The Department of Justice sees its takedown of the billion-dollar Silk Road black market as a massive, victorious drug bust. Ross Ulbricht, the alleged creator of that anonymous contraband bazaar, now wants to cast the case in a different light: as a landmark example of the government trampling privacy rights in the digital world.
In a pre-trial motion filed in the case late Friday night, Ulbricht’s lawyers laid out a series of arguments to dismiss all charges in the case based on Ulbricht’s fourth amendment protections against warrantless searches of his digital property. As early as the FBI’s initial discovery of servers in Iceland hosting the site on the Tor anonymity network—seemingly without obtaining a search warrant from a judge—Ulbricht argues that law enforcement violated his constitutional right to privacy, tainting all further evidence against him dug up in the investigation that followed.
“The [electronically stored information] and other material seized and searched has been contaminated at its source, and at several later points along the way, rendering the direct and indirect product of those searches and seizures – in essence, the entire product of the investigation itself – inadmissible,” a 102-page memo accompanying the motion summarizes. “Thus, the Fourth Amendment and relevant statutes require suppression of the fruits of the searches and seizures, and any evidence or other information derived therefrom.”
The motion refers to 14 distinct searches and seizures of Ulbricht’s computers, equipment, and online accounts. Beyond the initial tracing of his alleged servers in Iceland, investigators performed several of those surveillance operations with “trap and trace” or “pen register” orders that don’t require the “probable cause” standard necessary to convince a judge to sign off on a warrant; The warrantless surveillances ops included asking Comcast for information related to Ulbricht’s alleged IP address in San Francisco. And even in the cases when investigators did get a warrant before performing their searches—as in the case of a Samsung laptop believed to belong to Ulbricht as well as his Gmail and Facebook accounts—Ulbricht’s defense argues that those warrants were unconstitutional “general warrants” that allowed a wholesale dump of his private data rather than allowing the search for a specific piece of information.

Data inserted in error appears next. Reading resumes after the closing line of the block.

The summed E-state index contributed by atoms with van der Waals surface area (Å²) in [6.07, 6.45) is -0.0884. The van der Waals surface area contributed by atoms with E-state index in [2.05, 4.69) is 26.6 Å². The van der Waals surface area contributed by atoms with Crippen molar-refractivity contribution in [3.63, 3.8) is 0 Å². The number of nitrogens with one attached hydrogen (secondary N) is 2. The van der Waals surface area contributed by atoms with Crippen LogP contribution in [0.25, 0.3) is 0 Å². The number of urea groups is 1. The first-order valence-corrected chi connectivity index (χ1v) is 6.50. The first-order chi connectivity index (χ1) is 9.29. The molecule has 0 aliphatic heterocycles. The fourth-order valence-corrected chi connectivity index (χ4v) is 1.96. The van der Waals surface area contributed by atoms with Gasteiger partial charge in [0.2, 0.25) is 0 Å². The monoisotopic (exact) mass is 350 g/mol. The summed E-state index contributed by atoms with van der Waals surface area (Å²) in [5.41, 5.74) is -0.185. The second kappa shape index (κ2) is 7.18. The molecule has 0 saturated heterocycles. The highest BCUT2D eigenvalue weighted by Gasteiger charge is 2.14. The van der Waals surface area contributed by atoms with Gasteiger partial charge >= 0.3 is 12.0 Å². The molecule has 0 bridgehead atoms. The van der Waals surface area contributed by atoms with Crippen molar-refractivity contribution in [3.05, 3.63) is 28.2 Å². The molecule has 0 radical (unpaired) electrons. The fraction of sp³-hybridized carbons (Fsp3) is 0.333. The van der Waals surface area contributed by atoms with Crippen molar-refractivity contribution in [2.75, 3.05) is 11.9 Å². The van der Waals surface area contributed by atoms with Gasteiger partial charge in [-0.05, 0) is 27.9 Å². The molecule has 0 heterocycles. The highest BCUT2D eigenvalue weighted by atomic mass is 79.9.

“Many of the warrants…constitute the general warrants abhorred by the Framers, and which led directly to the Fourth Amendment,” the memo reads. “The wholesale collection and study of Mr. Ulbricht’s entire digital history without limitation – expressly sought in the warrants and granted – represent the very type of indiscriminate rummaging that caused the American colonists so much consternation.”
Ulbricht’s memo isn’t simply a demand to dismiss the charges against him, which include conspiracy to traffic in narcotics, money laundering, and a “kingpin” statute often used against mob bosses and drug cartel leaders. It’s also a request for more information from prosecutors. Despite the “discovery” process designed to give defendants a chance to review the evidence against them, the memo says that the government still hasn’t revealed to Ulbricht or the public many aspects of the investigation. The most crucial of those information gaps is just how the FBI located the Silk Road’s servers despite the anonymity protections provided by cryptographic software Tor.